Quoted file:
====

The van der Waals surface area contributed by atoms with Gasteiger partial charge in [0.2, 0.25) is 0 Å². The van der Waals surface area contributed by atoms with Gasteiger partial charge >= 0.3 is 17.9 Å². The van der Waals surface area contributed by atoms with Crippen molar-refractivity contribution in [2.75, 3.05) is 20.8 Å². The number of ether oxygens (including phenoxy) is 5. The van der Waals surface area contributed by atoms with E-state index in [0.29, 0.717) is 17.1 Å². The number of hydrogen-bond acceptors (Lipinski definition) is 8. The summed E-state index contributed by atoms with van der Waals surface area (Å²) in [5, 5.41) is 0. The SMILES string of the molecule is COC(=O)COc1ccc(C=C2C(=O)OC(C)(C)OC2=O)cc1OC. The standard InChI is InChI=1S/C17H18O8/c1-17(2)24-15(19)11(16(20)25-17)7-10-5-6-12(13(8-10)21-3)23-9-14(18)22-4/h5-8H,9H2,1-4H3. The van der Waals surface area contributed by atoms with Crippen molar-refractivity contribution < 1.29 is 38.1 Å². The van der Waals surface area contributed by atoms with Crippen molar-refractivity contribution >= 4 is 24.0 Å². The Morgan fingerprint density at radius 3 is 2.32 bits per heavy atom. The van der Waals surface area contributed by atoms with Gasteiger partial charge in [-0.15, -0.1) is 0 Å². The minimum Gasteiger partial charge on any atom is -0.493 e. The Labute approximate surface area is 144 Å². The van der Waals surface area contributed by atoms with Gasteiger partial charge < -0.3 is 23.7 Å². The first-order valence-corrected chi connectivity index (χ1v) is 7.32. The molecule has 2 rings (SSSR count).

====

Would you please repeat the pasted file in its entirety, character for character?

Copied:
The van der Waals surface area contributed by atoms with Gasteiger partial charge in [0.2, 0.25) is 0 Å². The van der Waals surface area contributed by atoms with Gasteiger partial charge >= 0.3 is 17.9 Å². The van der Waals surface area contributed by atoms with Crippen molar-refractivity contribution in [2.75, 3.05) is 20.8 Å². The number of ether oxygens (including phenoxy) is 5. The van der Waals surface area contributed by atoms with E-state index in [0.29, 0.717) is 17.1 Å². The number of hydrogen-bond acceptors (Lipinski definition) is 8. The summed E-state index contributed by atoms with van der Waals surface area (Å²) in [5, 5.41) is 0. The SMILES string of the molecule is COC(=O)COc1ccc(C=C2C(=O)OC(C)(C)OC2=O)cc1OC. The standard InChI is InChI=1S/C17H18O8/c1-17(2)24-15(19)11(16(20)25-17)7-10-5-6-12(13(8-10)21-3)23-9-14(18)22-4/h5-8H,9H2,1-4H3. The van der Waals surface area contributed by atoms with Crippen molar-refractivity contribution < 1.29 is 38.1 Å². The van der Waals surface area contributed by atoms with Crippen molar-refractivity contribution >= 4 is 24.0 Å². The Morgan fingerprint density at radius 3 is 2.32 bits per heavy atom. The van der Waals surface area contributed by atoms with Gasteiger partial charge in [-0.15, -0.1) is 0 Å². The minimum Gasteiger partial charge on any atom is -0.493 e. The Labute approximate surface area is 144 Å². The van der Waals surface area contributed by atoms with Gasteiger partial charge < -0.3 is 23.7 Å². The first-order valence-corrected chi connectivity index (χ1v) is 7.32. The molecule has 2 rings (SSSR count).